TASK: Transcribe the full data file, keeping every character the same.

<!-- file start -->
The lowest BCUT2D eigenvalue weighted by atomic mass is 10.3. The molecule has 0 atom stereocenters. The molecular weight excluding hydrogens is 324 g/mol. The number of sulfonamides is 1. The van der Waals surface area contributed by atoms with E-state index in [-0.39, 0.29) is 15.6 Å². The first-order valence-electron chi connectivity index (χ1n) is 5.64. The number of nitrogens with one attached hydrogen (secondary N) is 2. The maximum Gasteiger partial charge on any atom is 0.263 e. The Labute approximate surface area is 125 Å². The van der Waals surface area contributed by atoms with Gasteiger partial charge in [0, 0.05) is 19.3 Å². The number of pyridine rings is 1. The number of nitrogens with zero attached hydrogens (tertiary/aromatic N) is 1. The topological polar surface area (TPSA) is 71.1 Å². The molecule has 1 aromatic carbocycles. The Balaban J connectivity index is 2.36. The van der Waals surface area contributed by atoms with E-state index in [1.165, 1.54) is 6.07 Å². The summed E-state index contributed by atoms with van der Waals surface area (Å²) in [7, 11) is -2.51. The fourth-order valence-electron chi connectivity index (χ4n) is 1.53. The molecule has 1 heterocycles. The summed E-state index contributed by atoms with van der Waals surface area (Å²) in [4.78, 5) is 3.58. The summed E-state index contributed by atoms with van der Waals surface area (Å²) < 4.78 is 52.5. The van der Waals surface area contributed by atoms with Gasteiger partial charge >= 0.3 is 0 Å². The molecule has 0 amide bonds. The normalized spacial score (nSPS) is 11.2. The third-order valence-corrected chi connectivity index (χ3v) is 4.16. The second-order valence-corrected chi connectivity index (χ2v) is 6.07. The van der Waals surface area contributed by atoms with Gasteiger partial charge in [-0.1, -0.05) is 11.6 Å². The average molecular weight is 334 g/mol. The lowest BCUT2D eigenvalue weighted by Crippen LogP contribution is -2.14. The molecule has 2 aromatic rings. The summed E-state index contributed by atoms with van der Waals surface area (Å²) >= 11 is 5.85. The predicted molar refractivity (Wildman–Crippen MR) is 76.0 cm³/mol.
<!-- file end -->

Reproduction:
The lowest BCUT2D eigenvalue weighted by atomic mass is 10.3. The molecule has 0 atom stereocenters. The molecular weight excluding hydrogens is 324 g/mol. The number of sulfonamides is 1. The van der Waals surface area contributed by atoms with E-state index in [-0.39, 0.29) is 15.6 Å². The first-order valence-electron chi connectivity index (χ1n) is 5.64. The number of nitrogens with one attached hydrogen (secondary N) is 2. The maximum Gasteiger partial charge on any atom is 0.263 e. The Labute approximate surface area is 125 Å². The van der Waals surface area contributed by atoms with Gasteiger partial charge in [0, 0.05) is 19.3 Å². The number of pyridine rings is 1. The number of nitrogens with zero attached hydrogens (tertiary/aromatic N) is 1. The topological polar surface area (TPSA) is 71.1 Å². The molecule has 1 aromatic carbocycles. The Balaban J connectivity index is 2.36. The van der Waals surface area contributed by atoms with E-state index in [1.165, 1.54) is 6.07 Å². The summed E-state index contributed by atoms with van der Waals surface area (Å²) in [7, 11) is -2.51. The fourth-order valence-electron chi connectivity index (χ4n) is 1.53. The molecule has 1 heterocycles. The summed E-state index contributed by atoms with van der Waals surface area (Å²) in [4.78, 5) is 3.58. The summed E-state index contributed by atoms with van der Waals surface area (Å²) < 4.78 is 52.5. The van der Waals surface area contributed by atoms with Gasteiger partial charge >= 0.3 is 0 Å². The molecule has 0 amide bonds. The normalized spacial score (nSPS) is 11.2. The third-order valence-corrected chi connectivity index (χ3v) is 4.16. The second-order valence-corrected chi connectivity index (χ2v) is 6.07. The van der Waals surface area contributed by atoms with Gasteiger partial charge in [-0.1, -0.05) is 11.6 Å². The average molecular weight is 334 g/mol. The lowest BCUT2D eigenvalue weighted by Crippen LogP contribution is -2.14. The molecule has 2 aromatic rings. The summed E-state index contributed by atoms with van der Waals surface area (Å²) >= 11 is 5.85. The predicted molar refractivity (Wildman–Crippen MR) is 76.0 cm³/mol.